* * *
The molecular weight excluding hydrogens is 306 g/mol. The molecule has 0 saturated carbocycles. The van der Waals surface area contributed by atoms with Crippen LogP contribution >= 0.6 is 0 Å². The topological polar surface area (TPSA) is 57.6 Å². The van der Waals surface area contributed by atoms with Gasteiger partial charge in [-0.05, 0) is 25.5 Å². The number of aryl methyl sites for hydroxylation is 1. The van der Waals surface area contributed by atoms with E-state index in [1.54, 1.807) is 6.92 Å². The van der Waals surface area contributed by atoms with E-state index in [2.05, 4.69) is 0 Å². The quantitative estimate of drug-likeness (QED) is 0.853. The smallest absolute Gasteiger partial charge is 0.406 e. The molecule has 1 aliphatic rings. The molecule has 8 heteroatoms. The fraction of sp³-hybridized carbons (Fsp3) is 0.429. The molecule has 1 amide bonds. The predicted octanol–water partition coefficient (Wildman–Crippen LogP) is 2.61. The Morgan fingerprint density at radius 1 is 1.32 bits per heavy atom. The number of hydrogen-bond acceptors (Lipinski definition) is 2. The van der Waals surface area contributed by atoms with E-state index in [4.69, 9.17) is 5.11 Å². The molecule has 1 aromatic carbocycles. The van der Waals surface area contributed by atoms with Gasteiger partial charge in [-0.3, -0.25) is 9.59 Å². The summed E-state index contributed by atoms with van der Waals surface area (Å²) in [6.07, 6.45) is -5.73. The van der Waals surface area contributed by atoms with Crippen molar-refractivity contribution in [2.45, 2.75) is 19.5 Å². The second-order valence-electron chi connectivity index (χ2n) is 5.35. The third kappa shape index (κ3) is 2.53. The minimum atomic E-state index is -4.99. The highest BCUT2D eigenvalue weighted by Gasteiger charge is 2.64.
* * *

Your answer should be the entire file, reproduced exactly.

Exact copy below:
The molecular weight excluding hydrogens is 306 g/mol. The molecule has 0 saturated carbocycles. The van der Waals surface area contributed by atoms with Crippen LogP contribution >= 0.6 is 0 Å². The topological polar surface area (TPSA) is 57.6 Å². The van der Waals surface area contributed by atoms with Gasteiger partial charge in [-0.05, 0) is 25.5 Å². The number of aryl methyl sites for hydroxylation is 1. The van der Waals surface area contributed by atoms with E-state index in [1.54, 1.807) is 6.92 Å². The van der Waals surface area contributed by atoms with E-state index in [2.05, 4.69) is 0 Å². The quantitative estimate of drug-likeness (QED) is 0.853. The smallest absolute Gasteiger partial charge is 0.406 e. The molecule has 1 aliphatic rings. The molecule has 8 heteroatoms. The fraction of sp³-hybridized carbons (Fsp3) is 0.429. The molecule has 1 amide bonds. The predicted octanol–water partition coefficient (Wildman–Crippen LogP) is 2.61. The Morgan fingerprint density at radius 1 is 1.32 bits per heavy atom. The number of hydrogen-bond acceptors (Lipinski definition) is 2. The van der Waals surface area contributed by atoms with E-state index in [4.69, 9.17) is 5.11 Å². The molecule has 1 aromatic carbocycles. The van der Waals surface area contributed by atoms with Gasteiger partial charge in [-0.3, -0.25) is 9.59 Å². The summed E-state index contributed by atoms with van der Waals surface area (Å²) in [6.07, 6.45) is -5.73. The van der Waals surface area contributed by atoms with Crippen molar-refractivity contribution in [2.45, 2.75) is 19.5 Å². The second-order valence-electron chi connectivity index (χ2n) is 5.35. The third kappa shape index (κ3) is 2.53. The minimum atomic E-state index is -4.99. The highest BCUT2D eigenvalue weighted by Gasteiger charge is 2.64.